- The company culture is weak. Notably, 48% of employees Achievers surveyed reported that company culture has deteriorated since the start of the pandemic. Because many employees and organizations plan to continue working remotely, organizations must rethink culture. Catered lunches and nap pods don’t work in a remote environment, but employers can instill a sense of culture and connection in their remote employees.
- Employers aren’t asking for feedback. Many business owners don’t exactly know what employees want from their company’s culture – or what they want in general. Only 52% of the companies included in this study had surveyed employees about what they wanted to see improved. And, according to the study, many employees don’t feel heard when they do provide feedback to managers. To boost morale and improve culture, employers must seek and act on specific employee feedback.
- Employees aren’t getting enough feedback. The inverse is also true, as many employees feel their managers fail to provide adequate feedback about their performance.
- Employees’ career goals are ignored. The Achievers study also found that career progression was the top factor for employees who had decided to start hunting for a new job. However, only 59% of employees surveyed said they feel supported at work in achieving their personal and professional development goals. To keep top talent, employers should have regular conversations and check-ins with employees on their career goals and progression.
- There’s a disconnect about compensation. Researchers noted that compensation was the area with the broadest employer-employee disconnect. While 72% of respondents said being paid market value or rewarded frequently would strengthen their workplace morale, only 52% said their company prioritized fair compensation and financial rewards. One way to address concerns over whether employees are being paid competitive market rates is to conduct salary benchmarking annually.
If you’re looking for a system to help you track employee performance and development, check out our review of BambooHR, our top pick for the best employee monitoring system for performance management.
What steps can employers take to boost morale?
The Achievers Engagement and Retention Report doesn’t just highlight problems; it also offers some solutions. Here are the top suggestions for improving employee morale in order to reduce turnover.
1. Create a culture that retains talent.
The researchers offered advice on building a culture that attracts and retains excellent employees: “[The] key to retention is having a strong culture of belonging, built on a foundation of communication, employee input, and connection.”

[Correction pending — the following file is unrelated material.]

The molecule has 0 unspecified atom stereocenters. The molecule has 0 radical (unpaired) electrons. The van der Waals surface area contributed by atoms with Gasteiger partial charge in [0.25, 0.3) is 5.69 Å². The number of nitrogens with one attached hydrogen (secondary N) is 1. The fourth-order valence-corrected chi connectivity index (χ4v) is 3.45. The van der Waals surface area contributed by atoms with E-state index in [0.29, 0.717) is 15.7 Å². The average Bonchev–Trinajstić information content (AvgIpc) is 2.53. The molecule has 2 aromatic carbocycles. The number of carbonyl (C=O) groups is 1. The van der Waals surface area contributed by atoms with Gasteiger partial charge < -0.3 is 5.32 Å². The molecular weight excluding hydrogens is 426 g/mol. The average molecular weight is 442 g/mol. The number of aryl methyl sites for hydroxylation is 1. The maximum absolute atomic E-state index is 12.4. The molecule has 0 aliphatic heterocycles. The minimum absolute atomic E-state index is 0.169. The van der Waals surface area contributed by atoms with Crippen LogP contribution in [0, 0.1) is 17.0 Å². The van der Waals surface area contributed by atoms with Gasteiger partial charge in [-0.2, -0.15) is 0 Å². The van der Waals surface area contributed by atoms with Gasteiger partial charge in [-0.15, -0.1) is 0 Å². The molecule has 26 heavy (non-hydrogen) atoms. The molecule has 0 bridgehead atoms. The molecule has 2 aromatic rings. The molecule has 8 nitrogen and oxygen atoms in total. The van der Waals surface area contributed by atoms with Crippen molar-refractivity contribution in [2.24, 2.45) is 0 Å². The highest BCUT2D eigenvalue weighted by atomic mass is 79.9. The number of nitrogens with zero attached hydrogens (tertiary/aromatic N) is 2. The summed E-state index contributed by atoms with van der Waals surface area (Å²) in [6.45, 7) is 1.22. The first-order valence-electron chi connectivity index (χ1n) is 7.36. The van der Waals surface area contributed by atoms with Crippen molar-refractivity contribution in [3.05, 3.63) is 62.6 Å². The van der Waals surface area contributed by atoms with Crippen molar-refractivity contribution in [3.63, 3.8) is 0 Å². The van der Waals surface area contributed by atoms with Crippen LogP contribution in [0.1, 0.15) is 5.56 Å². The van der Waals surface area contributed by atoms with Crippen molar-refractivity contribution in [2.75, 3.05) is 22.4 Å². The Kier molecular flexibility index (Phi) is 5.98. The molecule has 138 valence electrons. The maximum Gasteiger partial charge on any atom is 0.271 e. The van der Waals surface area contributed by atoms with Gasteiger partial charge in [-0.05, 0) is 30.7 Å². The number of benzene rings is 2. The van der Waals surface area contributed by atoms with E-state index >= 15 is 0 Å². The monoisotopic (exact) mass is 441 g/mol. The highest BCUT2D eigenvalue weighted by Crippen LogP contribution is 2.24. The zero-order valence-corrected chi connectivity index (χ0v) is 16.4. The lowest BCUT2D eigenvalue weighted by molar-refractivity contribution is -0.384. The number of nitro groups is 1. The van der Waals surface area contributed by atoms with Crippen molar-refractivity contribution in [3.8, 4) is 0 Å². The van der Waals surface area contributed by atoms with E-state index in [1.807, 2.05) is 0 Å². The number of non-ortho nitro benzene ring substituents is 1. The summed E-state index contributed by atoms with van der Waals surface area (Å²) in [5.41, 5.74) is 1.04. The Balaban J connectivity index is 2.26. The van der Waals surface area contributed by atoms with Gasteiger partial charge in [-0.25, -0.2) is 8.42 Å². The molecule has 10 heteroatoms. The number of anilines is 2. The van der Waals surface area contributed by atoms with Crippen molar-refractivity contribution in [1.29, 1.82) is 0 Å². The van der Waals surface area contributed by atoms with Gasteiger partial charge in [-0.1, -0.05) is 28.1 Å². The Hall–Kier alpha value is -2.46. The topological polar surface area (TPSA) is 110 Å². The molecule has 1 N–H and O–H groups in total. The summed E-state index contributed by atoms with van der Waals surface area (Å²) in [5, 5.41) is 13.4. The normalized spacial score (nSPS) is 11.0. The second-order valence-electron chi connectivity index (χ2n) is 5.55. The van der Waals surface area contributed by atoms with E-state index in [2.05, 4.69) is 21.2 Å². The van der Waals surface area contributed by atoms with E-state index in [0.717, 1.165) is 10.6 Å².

Take the time to reevaluate your company culture. As the workplace shifts toward remote and hybrid working arrangements, consider changing how the people in your organization work together. Implement ways to engage remote workers, such as scheduling virtual hangouts and finding ways to gamify your workforce. Solicit employee input to understand how you can take your team’s needs and desires into account while reshaping your organization’s culture.
2. Prioritize employee recognition.
Providing more recognition to employees is an excellent way to improve morale and encourage retention. The researchers at Achievers advise employers to make recognition timely, specific, public and aligned with the company’s values.
Be especially diligent in providing recognition to employees taking on extra tasks due to staffing shortages. Many employees have had to adapt to changes in work styles, responsibilities and more, and it’s essential for employers to show appreciation. Recognizing their extra effort through increased support and compensation can also reduce turnover risk during internal labor shortages.
3. Act on employee feedback.
Employees want to feel heard. However, immediately making changes based on employee feedback can challenge business owners. The researchers have an excellent solution: Start small.
“Wherever possible, identify team-level micro-actions that will have an immediate impact on your employee base,” the report said. “Other feedback may require larger scale, slower actions at an organizational level, but when you can take action at the frontline, your employees will see and feel that effect directly.”
Show employees that you are listening and taking steps to integrate their feedback into your processes and decisions.
4. Promote peer connections.
Colleagues and team members contribute significantly to employee morale. Employees who feel connected with their peers are more likely to view their organizations and jobs favorably. Achievers advises business owners to encourage teams to hold social gatherings, whether in person or remote, once a month to build relationships outside of task collaboration.